A7 in F major?
July 05, 2018 09:02PM
Hello! I'm relatively new to music theory. I'm really racking my brain trying to justify this Chord progression from Sam Smiths "I'm not the only one"

It goes F major to A7 to D minor.

I'm confused because how does A7 fit into F major? It has to have something to do with modal interchange, but I just can't figure out what. How can you just borrow that c#?

Anyway I came to this forum because I'm at a loss... Can anyone explain it?

Thanks in advance! :)
Re: A7 in F major?
July 07, 2018 06:27PM
A chord sequence like this is (classical harmony) called a "secondary dominant"; it's very common from the Baroque to modern music. The name (and effect) seems to come Walter Piston's early books. The idea is that the A7 chord is the dominant of the d-minor chord. Piston termed the I, IV, and V chords as primary and the ii, iii, and vi chords as secondary. The point is to "tonicize" the d-minor chord for a very short time. The overall harmonic structure isn't disturbed by secondary dominants (even lots of them). Any diatonic major or minor can get this treatment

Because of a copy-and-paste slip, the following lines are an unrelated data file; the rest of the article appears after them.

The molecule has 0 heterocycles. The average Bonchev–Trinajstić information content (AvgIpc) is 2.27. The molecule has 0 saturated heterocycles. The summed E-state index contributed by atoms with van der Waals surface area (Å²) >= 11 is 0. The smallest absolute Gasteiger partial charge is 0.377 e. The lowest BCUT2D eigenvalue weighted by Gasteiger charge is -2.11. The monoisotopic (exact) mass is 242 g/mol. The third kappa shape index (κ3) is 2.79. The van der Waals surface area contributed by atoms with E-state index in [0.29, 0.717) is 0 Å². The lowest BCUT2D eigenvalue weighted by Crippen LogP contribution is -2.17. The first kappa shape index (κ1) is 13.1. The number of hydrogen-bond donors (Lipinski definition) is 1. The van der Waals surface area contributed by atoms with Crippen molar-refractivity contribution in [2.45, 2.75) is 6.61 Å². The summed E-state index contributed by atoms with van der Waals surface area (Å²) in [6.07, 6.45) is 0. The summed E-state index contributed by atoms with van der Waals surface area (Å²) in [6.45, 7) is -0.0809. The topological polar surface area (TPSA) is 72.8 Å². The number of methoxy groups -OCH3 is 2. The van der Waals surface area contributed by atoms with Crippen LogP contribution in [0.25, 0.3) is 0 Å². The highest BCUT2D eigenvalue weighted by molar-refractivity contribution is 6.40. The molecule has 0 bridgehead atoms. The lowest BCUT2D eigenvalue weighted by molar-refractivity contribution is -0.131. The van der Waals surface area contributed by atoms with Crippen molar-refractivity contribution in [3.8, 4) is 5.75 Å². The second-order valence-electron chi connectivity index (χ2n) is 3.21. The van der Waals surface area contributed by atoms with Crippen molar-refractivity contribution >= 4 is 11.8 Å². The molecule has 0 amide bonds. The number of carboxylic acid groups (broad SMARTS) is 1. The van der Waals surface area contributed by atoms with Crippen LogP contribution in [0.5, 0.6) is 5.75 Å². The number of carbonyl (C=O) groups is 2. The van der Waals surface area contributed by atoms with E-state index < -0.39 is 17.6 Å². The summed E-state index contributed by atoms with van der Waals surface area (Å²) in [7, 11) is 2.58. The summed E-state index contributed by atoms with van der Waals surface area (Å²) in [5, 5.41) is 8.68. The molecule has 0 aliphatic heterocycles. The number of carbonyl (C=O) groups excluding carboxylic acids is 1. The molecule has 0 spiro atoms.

Historical note. I found some early descriptions of this construct. It was called a "attendant" or "applied" dominant. (I think this was in Frank Shepard's book around 1890). Earlier descriptions described this as a "modulation" (like in radio frequency modulation) but that term is now used for a change of key. (The older use meant playing harmonies around the main key to further emphasize which key is the main one.)

It's a nice way to extend a chord; I've even seen (but don't remember where) a ii-V-I construct applied to another chord (even ii-V-I or ii0-V-i). One might (in the key of F) decide to "tonicize" d-minor by playing e60-A7-d (e diminished in first inversion followed by A7 then d-minor). This doesn't effect a true modulation unless the d-minor is prolonged somehow.
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